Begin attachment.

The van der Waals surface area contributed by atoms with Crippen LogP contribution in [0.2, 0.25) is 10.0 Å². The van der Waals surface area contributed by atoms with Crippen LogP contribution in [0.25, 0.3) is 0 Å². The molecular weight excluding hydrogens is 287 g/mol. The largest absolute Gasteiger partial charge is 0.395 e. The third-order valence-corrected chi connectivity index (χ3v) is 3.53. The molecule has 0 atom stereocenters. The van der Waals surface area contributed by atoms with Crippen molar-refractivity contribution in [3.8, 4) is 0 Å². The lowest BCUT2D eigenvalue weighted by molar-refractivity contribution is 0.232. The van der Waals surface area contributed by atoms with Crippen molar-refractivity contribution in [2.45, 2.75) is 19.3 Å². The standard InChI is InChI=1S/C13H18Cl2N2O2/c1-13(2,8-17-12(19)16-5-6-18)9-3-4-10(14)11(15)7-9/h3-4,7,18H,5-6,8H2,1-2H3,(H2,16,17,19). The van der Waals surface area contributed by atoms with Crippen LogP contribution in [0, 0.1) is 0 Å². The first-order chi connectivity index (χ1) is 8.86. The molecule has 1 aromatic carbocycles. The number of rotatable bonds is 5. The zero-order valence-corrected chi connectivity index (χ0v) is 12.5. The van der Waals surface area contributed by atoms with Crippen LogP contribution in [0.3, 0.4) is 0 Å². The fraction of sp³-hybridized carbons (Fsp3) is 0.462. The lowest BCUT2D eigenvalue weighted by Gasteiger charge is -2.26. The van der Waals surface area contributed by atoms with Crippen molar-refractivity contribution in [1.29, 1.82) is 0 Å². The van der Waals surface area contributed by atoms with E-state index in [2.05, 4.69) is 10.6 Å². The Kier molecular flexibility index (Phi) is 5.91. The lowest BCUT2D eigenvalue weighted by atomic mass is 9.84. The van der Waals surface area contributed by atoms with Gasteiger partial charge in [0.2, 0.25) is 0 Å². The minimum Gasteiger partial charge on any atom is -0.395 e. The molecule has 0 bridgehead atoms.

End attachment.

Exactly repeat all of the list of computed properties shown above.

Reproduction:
The van der Waals surface area contributed by atoms with Crippen LogP contribution in [0.2, 0.25) is 10.0 Å². The van der Waals surface area contributed by atoms with Crippen LogP contribution in [0.25, 0.3) is 0 Å². The molecular weight excluding hydrogens is 287 g/mol. The largest absolute Gasteiger partial charge is 0.395 e. The third-order valence-corrected chi connectivity index (χ3v) is 3.53. The molecule has 0 atom stereocenters. The van der Waals surface area contributed by atoms with Crippen molar-refractivity contribution in [3.8, 4) is 0 Å². The lowest BCUT2D eigenvalue weighted by molar-refractivity contribution is 0.232. The van der Waals surface area contributed by atoms with Crippen molar-refractivity contribution in [2.45, 2.75) is 19.3 Å². The standard InChI is InChI=1S/C13H18Cl2N2O2/c1-13(2,8-17-12(19)16-5-6-18)9-3-4-10(14)11(15)7-9/h3-4,7,18H,5-6,8H2,1-2H3,(H2,16,17,19). The van der Waals surface area contributed by atoms with Crippen LogP contribution in [0, 0.1) is 0 Å². The first-order chi connectivity index (χ1) is 8.86. The molecule has 1 aromatic carbocycles. The number of rotatable bonds is 5. The zero-order valence-corrected chi connectivity index (χ0v) is 12.5. The van der Waals surface area contributed by atoms with Crippen LogP contribution in [0.3, 0.4) is 0 Å². The fraction of sp³-hybridized carbons (Fsp3) is 0.462. The lowest BCUT2D eigenvalue weighted by Gasteiger charge is -2.26. The van der Waals surface area contributed by atoms with Crippen molar-refractivity contribution in [1.29, 1.82) is 0 Å². The van der Waals surface area contributed by atoms with E-state index in [2.05, 4.69) is 10.6 Å². The Kier molecular flexibility index (Phi) is 5.91. The lowest BCUT2D eigenvalue weighted by atomic mass is 9.84. The van der Waals surface area contributed by atoms with Gasteiger partial charge in [0.2, 0.25) is 0 Å². The minimum Gasteiger partial charge on any atom is -0.395 e. The molecule has 0 bridgehead atoms.